U SPORTS sits down with one key athlete, coach, and staff member of each U SPORTS athletic program in our interview series “Getting to know…”
- Name: Shawn Sky
- School: Mount Royal University
- Sport: Men’s Volleyball
- Position: Head Coach
- Seniority: 15 years
- Previous school/position: Head Coach, MacEwan Griffins
- Hometown: Fairview, Alta.
1. How did you first get involved in coaching? What was your path to your position as head coach of Mount Royal?
I grew up in a small town where you played every sport. It was great for exposure to all kinds of people and coaches. I think you see sport differently when you get to play multiple sports. I started coaching when I was 19. I took a coaching class from Leigh Goldie at Grande Prairie Regional College and ended up coaching the Junior Varsity team at GP Composite while playing on the college team. From there I was hooked.
I kept coaching throughout two undergraduate degrees at the University of Alberta and then became a high school teacher. I spent a number of years coaching high school, club (Northern Alberta Volleyball Club) and provincial teams. I was really fortunate to coach some terrific people and had some incredible mentors. A number of future university and national team athletes played on those club teams. In my six years with NAVC, we won three club national championships. That opened a number of doors.
From there, I took a Masters in Sport Psychology at the University of Idaho with aspirations of becoming a professor and coach at university. During my time in Idaho, the head coaching position at Grant MacEwan College – now known as MacEwan University - opened up. Two years later that lead to the opportunity at Mount Royal. In 2004, I became a professor and coach at Mount Royal. For the next 14 years, I coached and taught Sport Psychology. This past year I transitioned to full-time coaching.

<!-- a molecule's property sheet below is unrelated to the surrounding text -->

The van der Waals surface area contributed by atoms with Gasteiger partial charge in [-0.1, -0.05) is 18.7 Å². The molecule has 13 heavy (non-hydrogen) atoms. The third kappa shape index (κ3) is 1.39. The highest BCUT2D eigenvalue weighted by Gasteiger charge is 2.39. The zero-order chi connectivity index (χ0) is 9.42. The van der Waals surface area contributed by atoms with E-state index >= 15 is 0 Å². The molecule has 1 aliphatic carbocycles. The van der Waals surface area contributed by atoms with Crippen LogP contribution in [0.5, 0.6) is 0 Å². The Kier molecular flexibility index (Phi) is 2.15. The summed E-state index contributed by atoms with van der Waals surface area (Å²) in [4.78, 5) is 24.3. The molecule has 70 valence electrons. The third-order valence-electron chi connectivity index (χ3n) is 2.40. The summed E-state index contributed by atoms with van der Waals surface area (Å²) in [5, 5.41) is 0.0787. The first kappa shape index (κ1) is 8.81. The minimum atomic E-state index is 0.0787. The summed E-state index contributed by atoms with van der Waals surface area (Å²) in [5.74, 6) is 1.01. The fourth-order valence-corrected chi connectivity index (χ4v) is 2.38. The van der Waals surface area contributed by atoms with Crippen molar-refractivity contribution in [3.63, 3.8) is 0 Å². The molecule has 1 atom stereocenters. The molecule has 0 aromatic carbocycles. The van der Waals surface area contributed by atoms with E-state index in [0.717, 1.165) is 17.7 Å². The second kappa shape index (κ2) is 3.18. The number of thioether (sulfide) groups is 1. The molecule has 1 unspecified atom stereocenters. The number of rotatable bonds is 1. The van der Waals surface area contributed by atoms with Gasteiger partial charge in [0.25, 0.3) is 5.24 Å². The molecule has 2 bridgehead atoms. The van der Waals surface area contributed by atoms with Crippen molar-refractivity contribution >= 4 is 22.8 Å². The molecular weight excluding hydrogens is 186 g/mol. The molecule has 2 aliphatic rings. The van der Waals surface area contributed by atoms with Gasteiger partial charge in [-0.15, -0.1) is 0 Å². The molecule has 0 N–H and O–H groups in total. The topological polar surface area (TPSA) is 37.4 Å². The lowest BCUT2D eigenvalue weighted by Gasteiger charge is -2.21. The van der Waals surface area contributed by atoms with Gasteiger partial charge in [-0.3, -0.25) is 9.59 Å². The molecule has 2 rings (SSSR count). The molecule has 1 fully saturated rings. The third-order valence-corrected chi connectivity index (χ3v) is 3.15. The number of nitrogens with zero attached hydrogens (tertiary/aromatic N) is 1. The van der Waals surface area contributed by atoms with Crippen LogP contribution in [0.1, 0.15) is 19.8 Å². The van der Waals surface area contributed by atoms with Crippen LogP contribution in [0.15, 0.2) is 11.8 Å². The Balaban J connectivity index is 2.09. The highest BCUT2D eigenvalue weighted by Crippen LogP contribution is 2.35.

2. Who are the people that have influenced you most as a coach?
My parents are my biggest influence. They are tremendous supporters and provided a foundation of principles to build a life on. Much of what I learned growing up is evident in my coaching philosophy. I wouldn’t be anywhere without them.
From a coaching context, the two biggest influences are Ron Thomson and Gane Olsen.
I played for Ron at Grande Prairie Regional College and learnt so much about the game. He’s the best technical coach I’ve ever met. Demanding, competitive. He’s inventive. In my first year we lost both of our setters, so he made me into one on the fly that season. He does an amazing job of getting the most out of his team and each individual. I only played for him for two years, but it was an incredible experience that shaped me as a person and most certainly as a coach.
For those that don’t know Gane (he’s the principal at Harry Ainlay in Edmonton now), he’s an incredible leader and coach but an even better person. The knowledge and patience he imparted was life changing. He essentially taught me a master’s class in coaching and life without me really knowing it. It significantly accelerated my growth. I was a young, inexperienced coach who thought I knew a lot. I made a lot of mistakes.